Wine is in his veins

PHOTO: The New Paper

Mr Marcus Lai, 31, is a budding wine connoisseur.

His love for a good glass of Shiraz has turned him into a collector, with more than 150 bottles worth about $20,000.

He visits his storage unit weekly to check that his wine is still in good condition and to select a bottle of Italian wine for a gathering with friends during the weekend.

Mr Lai says: "I prefer the taste of old world wines (which refers primarily to wines made in Europe, with long histories), but it is all about drinking with good company, where wine is the medium that brings all of us together."

He says that wine collecting can be for both pleasure and business as well.

He is the managing director of Winefield's Auctioneers Asia, a company specialising in appraising the value of wine and selling them through auctions.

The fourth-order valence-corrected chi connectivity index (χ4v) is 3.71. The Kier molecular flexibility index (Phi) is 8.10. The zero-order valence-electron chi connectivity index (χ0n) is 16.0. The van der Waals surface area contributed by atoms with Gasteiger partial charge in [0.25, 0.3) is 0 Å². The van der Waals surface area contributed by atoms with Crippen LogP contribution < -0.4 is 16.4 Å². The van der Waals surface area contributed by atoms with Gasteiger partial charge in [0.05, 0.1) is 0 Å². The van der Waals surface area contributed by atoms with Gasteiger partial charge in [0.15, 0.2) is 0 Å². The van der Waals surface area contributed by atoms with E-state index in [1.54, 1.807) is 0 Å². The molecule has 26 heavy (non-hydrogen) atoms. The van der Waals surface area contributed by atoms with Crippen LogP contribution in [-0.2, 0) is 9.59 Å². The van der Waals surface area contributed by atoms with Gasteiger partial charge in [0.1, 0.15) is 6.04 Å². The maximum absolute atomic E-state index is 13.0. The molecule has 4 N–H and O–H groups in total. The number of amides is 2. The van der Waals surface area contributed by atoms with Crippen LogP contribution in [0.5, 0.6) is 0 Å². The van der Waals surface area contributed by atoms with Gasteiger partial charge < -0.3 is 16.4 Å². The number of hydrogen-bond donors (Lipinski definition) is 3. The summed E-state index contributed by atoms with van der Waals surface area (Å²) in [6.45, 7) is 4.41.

Mr Lai, who spent about six years amassing his collection, says the least expensive wine he stores is a Chablis white wine from Burgundy which costs about $30.

The most expensive wine is the Chateau Haut Brion from Bordeaux, which cost about $700.

Although he started working as a dietitian in 2008 after graduating from Curtin University Australia, he quit to pursue his passion.

His love took him to France, where he visited about seven winery organisations in 2012.

Mr Lai says: "I loved my job as a dietitian, but I felt like it was time to do something I'm more passionate about."

He ensures that the storage unit is always set between 12 deg C and 17 deg C and that the humidity level is appropriate so that none of his and his companies' wines turns bad due to the imbalance of properties.

He also stores the wines sideways so that the wine can keep the cork moist and ensure that it does not dry out.

This article was first published on October 04, 2015.
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